Last week, thousands of New Orleanians huddled in the Superdome and the Convention Center got a taste of anarcho-tyranny. Everyone entering those buildings was searched for firearms. So for a few days, they lived in a small world without guns. As in other such worlds, the weaker soon became the prey of the stronger. Tuesday's New Orleans Times-Picayune reported some of the grim results, as an Arkansas National Guardsman showed the reporter dozens of bodies rotting in a non-functional freezer.

    In the rest of the city, some police officers abandoned their posts, while others joined the looting spree. For several days, the ones who stayed on the job did not act to stop the looting that was going on right in front of them. To the extent that any homes or businesses were saved, the saviors were the many good citizens of New Orleans who defended their families, homes, and businesses with their own firearms.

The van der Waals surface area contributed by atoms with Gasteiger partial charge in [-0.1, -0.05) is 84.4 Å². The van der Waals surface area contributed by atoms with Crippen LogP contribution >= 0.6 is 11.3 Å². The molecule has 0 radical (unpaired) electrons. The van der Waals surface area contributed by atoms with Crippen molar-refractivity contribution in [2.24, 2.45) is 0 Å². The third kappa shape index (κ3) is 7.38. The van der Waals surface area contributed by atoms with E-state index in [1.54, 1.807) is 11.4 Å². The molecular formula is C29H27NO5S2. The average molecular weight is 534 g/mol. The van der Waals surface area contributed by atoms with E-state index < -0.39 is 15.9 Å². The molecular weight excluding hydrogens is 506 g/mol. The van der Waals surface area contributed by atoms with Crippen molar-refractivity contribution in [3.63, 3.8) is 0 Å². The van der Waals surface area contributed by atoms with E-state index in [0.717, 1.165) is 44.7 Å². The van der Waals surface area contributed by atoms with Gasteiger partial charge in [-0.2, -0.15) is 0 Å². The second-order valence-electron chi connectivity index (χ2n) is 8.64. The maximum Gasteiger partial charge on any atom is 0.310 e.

These people were operating within their legal rights. The law authorizes citizen's arrests for any felony, and in the past (in the 1964 case McKellar v. Mason), a Louisiana court held that shooting a property thief in the spine was a legitimate citizen's arrest.

    The aftermath of the hurricane has featured prominent stories of citizens legitimately defending lives and property. New Orleans lies on the north side of the Mississippi River, and the city of Algiers is on the south. The Times-Picayune detailed how dozens of neighbors in one part of Algiers had formed a militia. After a car-jacking and an attack on a home by looters, the neighborhood recognized the need for a common defense; they shared firearms, took turns on patrol, and guarded the elderly. Although the initial looting had resulted in a gun battle, once the patrols began, the militia never had to fire a shot. Likewise, the Garden District of New Orleans, one of the city's top tourist attractions, was protected by armed residents.